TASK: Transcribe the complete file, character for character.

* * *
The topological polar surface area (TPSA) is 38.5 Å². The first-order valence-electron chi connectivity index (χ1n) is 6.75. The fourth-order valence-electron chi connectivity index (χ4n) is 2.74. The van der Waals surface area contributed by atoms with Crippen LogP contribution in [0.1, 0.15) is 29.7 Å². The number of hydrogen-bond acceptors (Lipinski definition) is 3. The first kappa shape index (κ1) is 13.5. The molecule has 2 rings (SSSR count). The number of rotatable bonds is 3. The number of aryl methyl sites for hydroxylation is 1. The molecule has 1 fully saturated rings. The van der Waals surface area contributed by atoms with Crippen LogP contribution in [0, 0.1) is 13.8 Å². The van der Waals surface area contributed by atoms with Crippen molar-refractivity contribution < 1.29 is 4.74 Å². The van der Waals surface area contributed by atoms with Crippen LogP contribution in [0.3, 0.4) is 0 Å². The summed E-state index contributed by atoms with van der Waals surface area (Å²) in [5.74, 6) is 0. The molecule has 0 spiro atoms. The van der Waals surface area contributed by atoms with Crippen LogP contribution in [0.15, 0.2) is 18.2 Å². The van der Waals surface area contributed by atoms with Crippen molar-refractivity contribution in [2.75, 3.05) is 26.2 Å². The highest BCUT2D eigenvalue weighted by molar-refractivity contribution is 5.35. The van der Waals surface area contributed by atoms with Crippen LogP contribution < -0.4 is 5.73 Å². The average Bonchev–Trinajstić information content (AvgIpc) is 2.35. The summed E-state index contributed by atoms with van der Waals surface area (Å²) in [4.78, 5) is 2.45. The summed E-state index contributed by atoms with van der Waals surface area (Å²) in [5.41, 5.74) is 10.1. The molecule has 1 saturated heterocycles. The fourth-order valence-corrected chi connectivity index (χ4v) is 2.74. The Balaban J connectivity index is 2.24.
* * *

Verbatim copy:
The topological polar surface area (TPSA) is 38.5 Å². The first-order valence-electron chi connectivity index (χ1n) is 6.75. The fourth-order valence-electron chi connectivity index (χ4n) is 2.74. The van der Waals surface area contributed by atoms with Crippen LogP contribution in [0.1, 0.15) is 29.7 Å². The number of hydrogen-bond acceptors (Lipinski definition) is 3. The first kappa shape index (κ1) is 13.5. The molecule has 2 rings (SSSR count). The number of rotatable bonds is 3. The number of aryl methyl sites for hydroxylation is 1. The molecule has 1 fully saturated rings. The van der Waals surface area contributed by atoms with Crippen LogP contribution in [0, 0.1) is 13.8 Å². The van der Waals surface area contributed by atoms with Crippen molar-refractivity contribution < 1.29 is 4.74 Å². The van der Waals surface area contributed by atoms with Crippen LogP contribution in [0.3, 0.4) is 0 Å². The summed E-state index contributed by atoms with van der Waals surface area (Å²) in [5.74, 6) is 0. The molecule has 0 spiro atoms. The van der Waals surface area contributed by atoms with Crippen LogP contribution in [0.15, 0.2) is 18.2 Å². The van der Waals surface area contributed by atoms with Crippen molar-refractivity contribution in [2.75, 3.05) is 26.2 Å². The highest BCUT2D eigenvalue weighted by molar-refractivity contribution is 5.35. The van der Waals surface area contributed by atoms with Crippen LogP contribution < -0.4 is 5.73 Å². The average Bonchev–Trinajstić information content (AvgIpc) is 2.35. The summed E-state index contributed by atoms with van der Waals surface area (Å²) in [4.78, 5) is 2.45. The summed E-state index contributed by atoms with van der Waals surface area (Å²) in [5.41, 5.74) is 10.1. The molecule has 1 saturated heterocycles. The fourth-order valence-corrected chi connectivity index (χ4v) is 2.74. The Balaban J connectivity index is 2.24.